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Addressing water scarcity and droughts in the EU

Addressing water scarcity and droughts in the EU



Communication (COM(2007) 414 final) – addressing water scarcity and droughts in the EU


It recognises the major challenges caused by water scarcity and medium- or long-term droughts in the European Union (EU) and provides guidelines for addressing them. These deal with:

  • water pricing;
  • water allocation;
  • drought prevention and drought responses;
  • water supply alternatives;
  • high-quality information and technological solutions tackling water scarcity and droughts.


  • For water scarcity and drought problems to be remedied, certain issues need to be addressed. These include:
    • the need to fully implement the water framework directive so as to address mismanagement of water resources;
    • inefficient national water-pricing policies;
    • land-use planning;
    • promoting water-saving measures; and
    • the need to act in an integrated and scientific manner.
  • EU countries must set the right price for water, using an efficient water-pricing policy.
  • Water allocation and water-related funding must be more efficient to limit adverse effects in river basins. Special measures should be taken in particular to implement the strategic environmental assessment directive.
  • Improving drought risk management can be achieved if EU countries develop drought risk management plans where necessary, and if they exchange good practices and methodologies at EU level. The EU Solidarity Fund and the EU Civil Protection Mechanism can help to ensure that EU countries receive appropriate aid without delay.
  • To help reduce leakages and wastage, the European Commission recommends, for example, that standards be developed for water-using devices alongside specific legislation for non-energy-using products that use water (e.g. taps, shower heads, toilets).
  • Consumers and economic operators should also be involved so as to foster the emergence of a water-saving culture.
  • Improved knowledge and data collection are integral to decision-making. An information system on water scarcity and drought throughout Europe should be integrated in the water information system for Europe (WISE).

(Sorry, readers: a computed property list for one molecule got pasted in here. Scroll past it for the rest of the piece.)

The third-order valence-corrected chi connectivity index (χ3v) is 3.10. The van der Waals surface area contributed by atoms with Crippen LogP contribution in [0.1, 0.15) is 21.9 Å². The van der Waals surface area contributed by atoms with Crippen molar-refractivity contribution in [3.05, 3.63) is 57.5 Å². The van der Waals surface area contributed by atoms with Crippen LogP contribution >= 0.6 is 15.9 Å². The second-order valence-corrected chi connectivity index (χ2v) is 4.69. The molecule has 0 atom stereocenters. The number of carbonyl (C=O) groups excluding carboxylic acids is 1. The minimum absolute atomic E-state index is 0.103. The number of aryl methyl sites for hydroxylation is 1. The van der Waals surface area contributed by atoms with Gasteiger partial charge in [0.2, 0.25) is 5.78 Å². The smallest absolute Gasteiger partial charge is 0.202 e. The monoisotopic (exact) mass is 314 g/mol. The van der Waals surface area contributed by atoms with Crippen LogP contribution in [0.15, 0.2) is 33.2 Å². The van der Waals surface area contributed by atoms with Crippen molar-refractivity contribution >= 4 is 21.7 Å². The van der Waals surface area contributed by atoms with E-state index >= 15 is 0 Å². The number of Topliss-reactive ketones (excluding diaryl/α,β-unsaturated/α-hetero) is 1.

• Based on information from the EU countries and its own work, the Commission prepared annual follow-up reports (2008-2010) that assessed the implementation of policy options throughout the EU.
  • A subsequent 2012 document, ‘A blueprint to safeguard Europe's water resources’ includes a policy review for water scarcity and droughts. This states that the objective to reverse water scarcity and drought trends has not been achieved.


  • Water is a precious resource, yet its availability may be temporarily low due to droughts, or due to a sustained period of time in which demand for water exceeds exploitable water resources (water scarcity).
  • Water availability problems affect many regions in Europe. By 2007, at least 11 % of the EU’s population and 17 % of its land had been affected by water scarcity. This issue requires combined action at EU level, and it is all the more necessary to take action given that water shortages are likely to persist due to climate change.
  • For more information, see:


Communication from the Commission to the European Parliament and the Council — addressing the challenge of water scarcity and droughts in the European Union (COM(2007) 414 final, 18.7.2007)


Communication from the Commission to the European Parliament, the Council, the European Economic and Social Committee and the Committee of the Regions: a blueprint to safeguard Europe’s water resources (COM(2012) 673 final, 14.11.2012)

last update 21.02.2017